What comes to mind when you hear “Idaho”? If you’re like me before my Idaho road trip, you might think about snow-capped mountains and deep blue lakes surrounded by meadows full of colorful wildflowers. You might also think about hunting and fishing, and, yes, potatoes. (Idaho is by far the nation’s leading potato producer.)
My six-day, 808-mile Idaho road trip this June—a great circle route through the southern half of the state—made real some of my preconceived notions and gave me a few surprises, as well. Sure, there are grand mountain vistas, rugged forests and serene lakes, but there’s also sophisticated urbanity in places like bustling Boise and upscale Ketchum in Sun Valley, a skier’s paradise in winter that draws sun and fun-loving visitors in summer.
My journey started in Boise and took me to Twin Falls, Arco, Ketchum, Sun Valley, Stanley, Challis, Idaho City, and back again to Boise. I drove through the high desert of southern Idaho, where irrigated fields support hay, beef cattle and, yes, potatoes. Here and there, beautiful recreational enclaves like Thousand Springs State Park offered majestic green sanctuaries contrasting vividly with their agrarian surroundings. I traversed gravel roads to get to abandoned mining towns and passed over steep and winding roads. Along the way I found scores of photo ops among stunning natural beauty. In all, Idaho’s was a surprisingly diverse terrain with an equally diverse assortment of people who call the “Gem State” home.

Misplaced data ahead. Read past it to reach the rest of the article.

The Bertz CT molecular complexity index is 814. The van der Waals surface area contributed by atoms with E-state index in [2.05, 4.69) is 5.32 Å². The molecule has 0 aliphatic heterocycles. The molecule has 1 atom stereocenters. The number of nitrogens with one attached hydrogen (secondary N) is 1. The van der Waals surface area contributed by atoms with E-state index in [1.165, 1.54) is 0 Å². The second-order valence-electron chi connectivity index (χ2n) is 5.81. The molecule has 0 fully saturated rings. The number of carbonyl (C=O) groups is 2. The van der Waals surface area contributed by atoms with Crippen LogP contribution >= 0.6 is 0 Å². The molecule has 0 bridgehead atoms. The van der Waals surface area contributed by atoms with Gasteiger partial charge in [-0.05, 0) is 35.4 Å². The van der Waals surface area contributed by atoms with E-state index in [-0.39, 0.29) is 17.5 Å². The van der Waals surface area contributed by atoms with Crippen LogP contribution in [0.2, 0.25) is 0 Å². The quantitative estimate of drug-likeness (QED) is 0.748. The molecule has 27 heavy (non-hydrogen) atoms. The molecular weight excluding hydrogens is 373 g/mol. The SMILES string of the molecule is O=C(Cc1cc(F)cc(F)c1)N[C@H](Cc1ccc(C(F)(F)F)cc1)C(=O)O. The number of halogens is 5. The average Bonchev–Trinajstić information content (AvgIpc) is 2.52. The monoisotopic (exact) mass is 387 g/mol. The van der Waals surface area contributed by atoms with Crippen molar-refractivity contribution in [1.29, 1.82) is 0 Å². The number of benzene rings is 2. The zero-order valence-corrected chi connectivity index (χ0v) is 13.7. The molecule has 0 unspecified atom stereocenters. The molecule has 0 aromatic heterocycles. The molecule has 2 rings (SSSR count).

Gem fact: Idaho produces 240 different types of minerals including gems like opal, topaz and jasper.
From my trip, here are 11 Idaho road trip stops worth making:
Forbes listed Idaho’s state capital as the fastest-growing metropolitan area in 2018, and my overall first impression was that it most resembles Austin, Texas, without the traffic. The “City of Trees” is modern, clean and youthful. All over town, you’ll see hipsters riding bikes and e-scooters available for rent at convenient locations for inexpensive prices.
The popular Boise River Greenbelt, a 25-mile swatch of green space that runs right through the heart of the city, led me to the Idaho Anne Frank Human Rights Memorial, a quiet expanse near the rushing Boise River. The memorial is the only one in the nation dedicated to Anne Frank, a victim of the Nazi Holocaust. It’s also one of the few installations where the full text of the Universal Declaration of Human Rights is on permanent public display. Besides a large bronze statue of Frank, the site includes an amphitheater, a water feature, a garden, and a 180-foot “Memorial Quotes Wall” inscribed with inspirational messages composed by presidents and slaves, the famous and the unknown.